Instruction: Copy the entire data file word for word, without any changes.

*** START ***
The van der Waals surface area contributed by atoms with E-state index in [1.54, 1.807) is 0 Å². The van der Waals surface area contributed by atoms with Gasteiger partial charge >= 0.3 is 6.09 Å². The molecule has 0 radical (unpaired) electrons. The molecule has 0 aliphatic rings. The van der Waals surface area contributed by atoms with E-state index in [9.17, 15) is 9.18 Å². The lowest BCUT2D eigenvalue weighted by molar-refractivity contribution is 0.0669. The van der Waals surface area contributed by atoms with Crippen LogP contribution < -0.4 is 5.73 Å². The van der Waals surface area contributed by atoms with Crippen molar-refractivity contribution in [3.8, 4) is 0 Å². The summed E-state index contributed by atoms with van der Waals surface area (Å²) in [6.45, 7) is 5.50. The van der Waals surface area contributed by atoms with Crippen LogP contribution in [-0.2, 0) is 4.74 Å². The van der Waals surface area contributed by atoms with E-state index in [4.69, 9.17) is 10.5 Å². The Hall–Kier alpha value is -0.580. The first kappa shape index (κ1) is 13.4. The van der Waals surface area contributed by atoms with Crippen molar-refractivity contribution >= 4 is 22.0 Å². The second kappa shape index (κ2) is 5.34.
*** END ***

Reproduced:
The van der Waals surface area contributed by atoms with E-state index in [1.54, 1.807) is 0 Å². The van der Waals surface area contributed by atoms with Gasteiger partial charge >= 0.3 is 6.09 Å². The molecule has 0 radical (unpaired) electrons. The molecule has 0 aliphatic rings. The van der Waals surface area contributed by atoms with E-state index in [9.17, 15) is 9.18 Å². The lowest BCUT2D eigenvalue weighted by molar-refractivity contribution is 0.0669. The van der Waals surface area contributed by atoms with Crippen LogP contribution < -0.4 is 5.73 Å². The van der Waals surface area contributed by atoms with Crippen molar-refractivity contribution in [3.8, 4) is 0 Å². The summed E-state index contributed by atoms with van der Waals surface area (Å²) in [6.45, 7) is 5.50. The van der Waals surface area contributed by atoms with Crippen LogP contribution in [-0.2, 0) is 4.74 Å². The van der Waals surface area contributed by atoms with E-state index in [4.69, 9.17) is 10.5 Å². The Hall–Kier alpha value is -0.580. The first kappa shape index (κ1) is 13.4. The van der Waals surface area contributed by atoms with Crippen molar-refractivity contribution >= 4 is 22.0 Å². The second kappa shape index (κ2) is 5.34.